day-of-silentsThe only true Century Films to screen yesterday were the opening block of Chaplin shorts from Essanay Studios. They showed “His New Job,” “The Champion,” and “A Night in the Show,” all of which I’ve reviewed before (follow the links). In fact, they used the recent digital restorations from Blackhawk films prepared by Flicker Alley, which is exactly the prints I watched on DVD for the reviews, so there was nothing new to me. However, as I’ve long known, silent comedy always benefits from the presence of a live audience, and this was no exception. The experience was boosted by the attendance of my ten-year-old nephew Kai, who laughed and bounced in his seat throughout.

anders_als_die_andern_1919_posterOther close-to-100-year old movies included “Anders als die Andern” (“Different from the Others”) and a collection of Pathé newsclips, some of which dated as far back as 1910. “Different” was a social-reform movie made in Germany to oppose Paragraph 175 of the legal code, which made “active” homosexuality a crime. I’ll be reviewing it in 2019. The Pathé collection (1910-1925) included images from the First World War, the Mexican Revolution, and the soon-to-begin Russian Revolution, as well as uprisings in Ireland and South Africa. Anyone who thinks of the Silent Era as some kind of “simpler time” should look at these clips and think again (they didn’t even include footage of the massive KKK March on Washington in 1925).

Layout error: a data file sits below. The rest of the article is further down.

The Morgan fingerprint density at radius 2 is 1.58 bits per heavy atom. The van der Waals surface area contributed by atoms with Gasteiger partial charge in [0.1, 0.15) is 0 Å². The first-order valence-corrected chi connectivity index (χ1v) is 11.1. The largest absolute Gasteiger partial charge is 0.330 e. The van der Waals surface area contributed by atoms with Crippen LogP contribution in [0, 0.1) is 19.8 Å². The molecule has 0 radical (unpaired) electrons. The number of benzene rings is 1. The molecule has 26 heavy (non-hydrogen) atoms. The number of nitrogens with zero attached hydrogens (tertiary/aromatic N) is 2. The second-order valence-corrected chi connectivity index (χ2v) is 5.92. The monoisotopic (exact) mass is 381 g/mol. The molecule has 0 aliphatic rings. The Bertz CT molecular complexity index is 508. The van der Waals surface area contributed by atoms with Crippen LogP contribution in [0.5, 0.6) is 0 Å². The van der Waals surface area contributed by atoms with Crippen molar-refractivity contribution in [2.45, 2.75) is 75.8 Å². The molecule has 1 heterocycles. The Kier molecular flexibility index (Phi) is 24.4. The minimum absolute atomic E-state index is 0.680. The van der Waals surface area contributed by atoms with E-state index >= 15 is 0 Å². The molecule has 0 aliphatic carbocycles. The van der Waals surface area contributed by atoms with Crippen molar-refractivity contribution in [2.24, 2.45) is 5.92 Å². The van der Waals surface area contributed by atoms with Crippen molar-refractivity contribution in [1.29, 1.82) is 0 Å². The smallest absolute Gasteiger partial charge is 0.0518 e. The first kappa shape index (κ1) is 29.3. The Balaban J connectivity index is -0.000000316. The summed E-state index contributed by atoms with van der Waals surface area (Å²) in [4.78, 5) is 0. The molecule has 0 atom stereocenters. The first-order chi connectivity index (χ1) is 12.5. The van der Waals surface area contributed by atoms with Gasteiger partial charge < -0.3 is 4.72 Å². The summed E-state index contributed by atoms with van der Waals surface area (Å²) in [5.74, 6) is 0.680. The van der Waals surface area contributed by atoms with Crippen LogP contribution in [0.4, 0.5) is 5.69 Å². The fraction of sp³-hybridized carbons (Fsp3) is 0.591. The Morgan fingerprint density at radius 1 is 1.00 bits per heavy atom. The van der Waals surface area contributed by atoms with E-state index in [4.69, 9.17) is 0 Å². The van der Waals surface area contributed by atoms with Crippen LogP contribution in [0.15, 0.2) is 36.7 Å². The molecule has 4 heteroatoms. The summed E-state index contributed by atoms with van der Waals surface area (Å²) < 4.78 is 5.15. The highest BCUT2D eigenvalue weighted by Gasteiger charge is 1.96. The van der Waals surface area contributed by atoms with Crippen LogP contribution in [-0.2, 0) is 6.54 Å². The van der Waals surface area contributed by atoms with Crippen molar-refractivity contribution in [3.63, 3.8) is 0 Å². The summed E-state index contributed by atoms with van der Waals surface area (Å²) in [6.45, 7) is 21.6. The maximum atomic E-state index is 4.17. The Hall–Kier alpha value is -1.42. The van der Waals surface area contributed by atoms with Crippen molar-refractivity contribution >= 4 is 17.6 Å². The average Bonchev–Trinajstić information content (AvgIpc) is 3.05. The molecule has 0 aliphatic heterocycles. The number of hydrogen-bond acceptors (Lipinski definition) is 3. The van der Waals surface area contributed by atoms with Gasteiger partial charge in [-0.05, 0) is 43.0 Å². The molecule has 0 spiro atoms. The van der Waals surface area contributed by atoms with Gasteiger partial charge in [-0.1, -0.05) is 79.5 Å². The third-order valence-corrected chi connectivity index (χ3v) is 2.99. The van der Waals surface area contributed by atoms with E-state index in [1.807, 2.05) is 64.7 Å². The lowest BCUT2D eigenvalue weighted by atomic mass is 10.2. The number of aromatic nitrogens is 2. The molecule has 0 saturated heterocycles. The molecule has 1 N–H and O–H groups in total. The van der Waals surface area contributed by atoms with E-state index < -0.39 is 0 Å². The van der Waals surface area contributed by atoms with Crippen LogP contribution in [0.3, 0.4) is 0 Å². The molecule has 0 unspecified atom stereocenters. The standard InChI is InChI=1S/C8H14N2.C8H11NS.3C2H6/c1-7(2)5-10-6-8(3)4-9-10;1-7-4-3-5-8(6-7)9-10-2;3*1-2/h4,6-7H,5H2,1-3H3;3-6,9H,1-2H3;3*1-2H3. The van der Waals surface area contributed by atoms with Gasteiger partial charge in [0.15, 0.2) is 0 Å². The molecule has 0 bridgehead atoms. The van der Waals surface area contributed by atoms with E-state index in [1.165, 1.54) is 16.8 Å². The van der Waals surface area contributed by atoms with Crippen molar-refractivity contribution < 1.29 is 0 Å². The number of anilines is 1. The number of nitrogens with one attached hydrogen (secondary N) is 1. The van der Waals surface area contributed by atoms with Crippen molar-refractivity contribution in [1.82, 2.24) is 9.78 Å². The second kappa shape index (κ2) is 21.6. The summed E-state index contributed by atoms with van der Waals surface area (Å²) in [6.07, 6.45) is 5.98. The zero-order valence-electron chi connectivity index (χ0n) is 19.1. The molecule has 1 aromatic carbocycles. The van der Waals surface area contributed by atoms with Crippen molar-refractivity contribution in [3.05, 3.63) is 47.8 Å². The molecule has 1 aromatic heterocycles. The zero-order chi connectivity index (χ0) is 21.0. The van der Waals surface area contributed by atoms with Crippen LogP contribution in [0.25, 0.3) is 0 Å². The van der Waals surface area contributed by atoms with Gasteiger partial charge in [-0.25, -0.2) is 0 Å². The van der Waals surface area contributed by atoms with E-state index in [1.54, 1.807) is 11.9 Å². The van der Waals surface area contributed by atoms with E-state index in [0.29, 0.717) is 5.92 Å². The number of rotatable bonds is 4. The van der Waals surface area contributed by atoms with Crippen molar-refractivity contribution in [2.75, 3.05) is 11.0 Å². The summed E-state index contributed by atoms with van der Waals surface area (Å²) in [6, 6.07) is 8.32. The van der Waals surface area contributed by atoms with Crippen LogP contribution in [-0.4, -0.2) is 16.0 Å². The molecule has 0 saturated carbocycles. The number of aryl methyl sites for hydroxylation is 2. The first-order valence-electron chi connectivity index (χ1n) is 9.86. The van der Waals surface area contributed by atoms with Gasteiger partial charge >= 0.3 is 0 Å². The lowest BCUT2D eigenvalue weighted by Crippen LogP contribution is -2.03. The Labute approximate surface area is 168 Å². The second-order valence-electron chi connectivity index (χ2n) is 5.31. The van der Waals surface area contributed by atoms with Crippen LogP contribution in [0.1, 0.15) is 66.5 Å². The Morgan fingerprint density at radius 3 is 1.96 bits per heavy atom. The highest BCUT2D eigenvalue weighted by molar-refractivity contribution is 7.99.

strike

A striking image from “Strike”

The movies from the twenties were “So This is Paris” (1926), “Strike” (1925), “The Last Command” (1928) and “Sadie Thompson” (1928). Of these, special mention should go to the Alloy Orchestra for providing an appropriately bombastic score for Sergei Eisenstein’s first feature film. I generally find Eisenstein to be heavy-handed and awkward, despite his great reputation, but with the right music, the images can become an exciting ride. This was a case, for me, of the music being better than the movie. I should also mention Donald Sosin, who gave us piano scores for most of the other movies that fit the pictures nicely.

Generally, the SFSFF manages to happen at a time when I’m too busy with grading to travel, but this one-day jaunt to San Francisco was a pleasant diversion at the end of an academic term. I hope there will be more like this in the future.